The amount of alcohol should be a least the same or more than the amount of
water. This causes an immediate precipitation of the KNO3 from solution.
Charcoal, sulphur are insoluble in both water and alcohol. KNO3 is very
sparingly soluble in water/alcohol mix. The amount of KNO3 left in solution
will hardly alter the initial weights.  The next step is to vaccum filter the
resulting precipitate, wash with a little 95 to 100% alcohol and leave to dry.
This should result in a very good grade of black powder with very little
hazzard in manufacture. The alcohol can be recovered by distillation.

This method reqiures some equipment, all this can be improvised with a little
thought if money is tight. Access to lab equipment will make life easy.

Dr Martin L. Van Tiel   Ph.D. Chemistry  (I do have a Ph.D. after my name

From: (Arno Hahma)
Newsgroups: rec.pyrotechnics
Subject: Re: Re: Black Powder, Hot method
Message-ID: <>
Date: 14 Nov 91 18:02:18 GMT

In article <> (bill nelson) writes:

>njs@scifi.uucp (Nicholas J. Simicich) /  6:36 am  Nov  7, 1991 / writes:

>>>The corn the powder, screen it for size and then tumble it with graphite
>>>to glaze the grains. After it is glazed, it is screened for size once more.

Actually, they first let it tumble to break off the sharp edges. Next,
they sieve it to remove the dust and then tumble it with graphite to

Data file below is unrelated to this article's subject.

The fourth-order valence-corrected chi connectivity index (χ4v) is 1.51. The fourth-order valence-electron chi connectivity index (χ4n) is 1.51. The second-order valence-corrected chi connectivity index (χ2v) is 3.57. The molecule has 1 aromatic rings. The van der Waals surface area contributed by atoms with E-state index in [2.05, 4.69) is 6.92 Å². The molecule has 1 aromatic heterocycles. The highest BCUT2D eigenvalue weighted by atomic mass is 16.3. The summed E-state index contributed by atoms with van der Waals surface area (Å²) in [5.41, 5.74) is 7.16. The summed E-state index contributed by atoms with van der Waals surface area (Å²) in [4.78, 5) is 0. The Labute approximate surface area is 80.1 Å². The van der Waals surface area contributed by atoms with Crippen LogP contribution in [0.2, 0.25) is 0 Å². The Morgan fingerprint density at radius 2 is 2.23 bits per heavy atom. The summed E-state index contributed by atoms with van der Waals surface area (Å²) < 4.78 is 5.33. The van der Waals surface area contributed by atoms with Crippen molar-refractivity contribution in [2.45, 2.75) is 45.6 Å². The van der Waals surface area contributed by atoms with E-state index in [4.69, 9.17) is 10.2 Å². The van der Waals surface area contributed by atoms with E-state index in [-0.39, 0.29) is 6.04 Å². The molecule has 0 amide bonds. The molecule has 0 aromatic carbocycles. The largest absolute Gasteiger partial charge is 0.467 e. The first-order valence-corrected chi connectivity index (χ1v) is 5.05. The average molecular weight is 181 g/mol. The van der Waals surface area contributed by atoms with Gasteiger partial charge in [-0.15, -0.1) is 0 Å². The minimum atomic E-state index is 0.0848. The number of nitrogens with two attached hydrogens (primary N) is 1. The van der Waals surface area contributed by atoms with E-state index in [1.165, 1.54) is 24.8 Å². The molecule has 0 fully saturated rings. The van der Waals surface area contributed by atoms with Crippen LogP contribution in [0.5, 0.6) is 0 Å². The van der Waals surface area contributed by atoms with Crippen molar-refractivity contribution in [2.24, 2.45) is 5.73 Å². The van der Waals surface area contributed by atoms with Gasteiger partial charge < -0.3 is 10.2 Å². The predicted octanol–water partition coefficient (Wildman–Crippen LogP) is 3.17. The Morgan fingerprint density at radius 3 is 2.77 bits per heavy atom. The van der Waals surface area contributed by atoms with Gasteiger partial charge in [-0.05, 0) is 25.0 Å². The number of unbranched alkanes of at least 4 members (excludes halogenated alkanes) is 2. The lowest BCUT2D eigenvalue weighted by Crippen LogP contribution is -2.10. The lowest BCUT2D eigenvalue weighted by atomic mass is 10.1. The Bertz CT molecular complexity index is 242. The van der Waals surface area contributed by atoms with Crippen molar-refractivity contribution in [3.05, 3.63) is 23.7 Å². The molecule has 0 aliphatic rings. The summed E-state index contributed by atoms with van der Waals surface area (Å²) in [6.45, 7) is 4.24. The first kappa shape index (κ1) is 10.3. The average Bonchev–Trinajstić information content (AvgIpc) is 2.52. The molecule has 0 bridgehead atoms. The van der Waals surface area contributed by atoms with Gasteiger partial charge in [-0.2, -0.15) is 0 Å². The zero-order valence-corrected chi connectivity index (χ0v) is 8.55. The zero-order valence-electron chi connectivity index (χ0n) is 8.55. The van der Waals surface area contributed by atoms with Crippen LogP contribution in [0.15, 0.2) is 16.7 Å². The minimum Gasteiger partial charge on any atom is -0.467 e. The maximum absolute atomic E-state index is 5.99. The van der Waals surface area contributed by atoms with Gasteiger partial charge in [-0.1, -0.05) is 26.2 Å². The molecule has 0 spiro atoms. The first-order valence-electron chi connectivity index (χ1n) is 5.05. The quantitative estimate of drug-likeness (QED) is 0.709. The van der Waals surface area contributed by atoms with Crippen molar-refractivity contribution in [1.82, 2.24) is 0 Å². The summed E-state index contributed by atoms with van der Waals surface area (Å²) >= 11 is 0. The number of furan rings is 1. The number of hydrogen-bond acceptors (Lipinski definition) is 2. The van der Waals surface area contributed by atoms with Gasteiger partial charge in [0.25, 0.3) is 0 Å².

give the powder its glaze.

>>Um, I was always under the impression that the graphite was there to
>>act as a conductor.  People believe that when you tumble black powder,
>>it can build up static charges internally.   The graphite powder is
>>there to act as a conductor so that the charges bleed off to the
>>conductive container that the powder is in when it is being tumbled.

Almost any powder can generate static charges while tumbled. Thus,
that is not the reason why graphite is used, since it also can build
up static charges. To avoid static buildup they use water, the
powder is not yet completely dry while it is being tumbled or if it is,
some water is sprayed into the drum.  This also helps to break the
sharp edges and reduces dust to a great degree.

Graphite is used to make the powder free flowing and keep it that way,
to reduce caking. It also reduces the spark sensitivity of the BP,
basically against a static discharge, in this respect it does act as a
conductor and as a thermal "shield". Graphite reduces or better
prevents the powder from dusting while being handled. This affects the
spark sensitivity even more.

>measure as well as reducing caking that would otherwise occur from
>moisture absorbed from the air during storage.

This with the reduced dusting are the most important reasons.



_____  _____  _____
|   |__|   |__|   |           A. Hahma